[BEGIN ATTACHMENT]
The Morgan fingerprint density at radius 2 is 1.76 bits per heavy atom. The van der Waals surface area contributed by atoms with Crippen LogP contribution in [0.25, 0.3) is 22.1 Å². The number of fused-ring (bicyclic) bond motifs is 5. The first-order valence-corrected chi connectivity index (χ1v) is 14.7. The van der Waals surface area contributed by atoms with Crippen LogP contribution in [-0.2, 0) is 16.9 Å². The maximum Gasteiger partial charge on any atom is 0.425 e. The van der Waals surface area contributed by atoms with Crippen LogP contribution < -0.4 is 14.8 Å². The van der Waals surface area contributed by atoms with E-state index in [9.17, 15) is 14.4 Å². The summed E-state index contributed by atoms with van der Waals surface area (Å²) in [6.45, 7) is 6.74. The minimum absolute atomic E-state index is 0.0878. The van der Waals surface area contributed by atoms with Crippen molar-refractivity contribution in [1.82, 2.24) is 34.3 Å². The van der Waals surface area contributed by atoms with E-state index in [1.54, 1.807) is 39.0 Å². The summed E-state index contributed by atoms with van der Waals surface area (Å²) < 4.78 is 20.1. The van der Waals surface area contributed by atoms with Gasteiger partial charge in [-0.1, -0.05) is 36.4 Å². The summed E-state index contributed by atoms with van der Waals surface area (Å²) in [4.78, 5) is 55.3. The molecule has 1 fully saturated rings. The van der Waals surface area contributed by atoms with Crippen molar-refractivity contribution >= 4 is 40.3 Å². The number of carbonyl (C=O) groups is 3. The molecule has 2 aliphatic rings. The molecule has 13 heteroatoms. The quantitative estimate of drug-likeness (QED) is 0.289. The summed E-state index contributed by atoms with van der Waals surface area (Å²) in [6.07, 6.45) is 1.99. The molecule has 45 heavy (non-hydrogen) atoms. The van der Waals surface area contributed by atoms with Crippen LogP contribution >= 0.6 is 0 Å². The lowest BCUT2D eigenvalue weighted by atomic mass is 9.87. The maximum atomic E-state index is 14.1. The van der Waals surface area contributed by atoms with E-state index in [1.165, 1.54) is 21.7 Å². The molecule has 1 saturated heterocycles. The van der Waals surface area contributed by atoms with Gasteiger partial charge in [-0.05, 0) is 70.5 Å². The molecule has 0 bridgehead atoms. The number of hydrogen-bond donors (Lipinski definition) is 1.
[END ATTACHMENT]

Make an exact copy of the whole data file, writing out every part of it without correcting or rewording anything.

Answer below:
The Morgan fingerprint density at radius 2 is 1.76 bits per heavy atom. The van der Waals surface area contributed by atoms with Crippen LogP contribution in [0.25, 0.3) is 22.1 Å². The number of fused-ring (bicyclic) bond motifs is 5. The first-order valence-corrected chi connectivity index (χ1v) is 14.7. The van der Waals surface area contributed by atoms with Crippen LogP contribution in [-0.2, 0) is 16.9 Å². The maximum Gasteiger partial charge on any atom is 0.425 e. The van der Waals surface area contributed by atoms with Crippen LogP contribution < -0.4 is 14.8 Å². The van der Waals surface area contributed by atoms with E-state index in [9.17, 15) is 14.4 Å². The summed E-state index contributed by atoms with van der Waals surface area (Å²) in [6.45, 7) is 6.74. The minimum absolute atomic E-state index is 0.0878. The van der Waals surface area contributed by atoms with Crippen molar-refractivity contribution in [1.82, 2.24) is 34.3 Å². The van der Waals surface area contributed by atoms with E-state index in [1.54, 1.807) is 39.0 Å². The summed E-state index contributed by atoms with van der Waals surface area (Å²) < 4.78 is 20.1. The van der Waals surface area contributed by atoms with Gasteiger partial charge in [-0.1, -0.05) is 36.4 Å². The summed E-state index contributed by atoms with van der Waals surface area (Å²) in [4.78, 5) is 55.3. The molecule has 1 fully saturated rings. The van der Waals surface area contributed by atoms with Crippen molar-refractivity contribution >= 4 is 40.3 Å². The number of carbonyl (C=O) groups is 3. The molecule has 2 aliphatic rings. The molecule has 13 heteroatoms. The quantitative estimate of drug-likeness (QED) is 0.289. The summed E-state index contributed by atoms with van der Waals surface area (Å²) in [6.07, 6.45) is 1.99. The molecule has 45 heavy (non-hydrogen) atoms. The van der Waals surface area contributed by atoms with Crippen LogP contribution >= 0.6 is 0 Å². The lowest BCUT2D eigenvalue weighted by atomic mass is 9.87. The maximum atomic E-state index is 14.1. The van der Waals surface area contributed by atoms with E-state index in [1.165, 1.54) is 21.7 Å². The molecule has 1 saturated heterocycles. The van der Waals surface area contributed by atoms with Gasteiger partial charge in [-0.05, 0) is 70.5 Å². The molecule has 0 bridgehead atoms. The number of hydrogen-bond donors (Lipinski definition) is 1.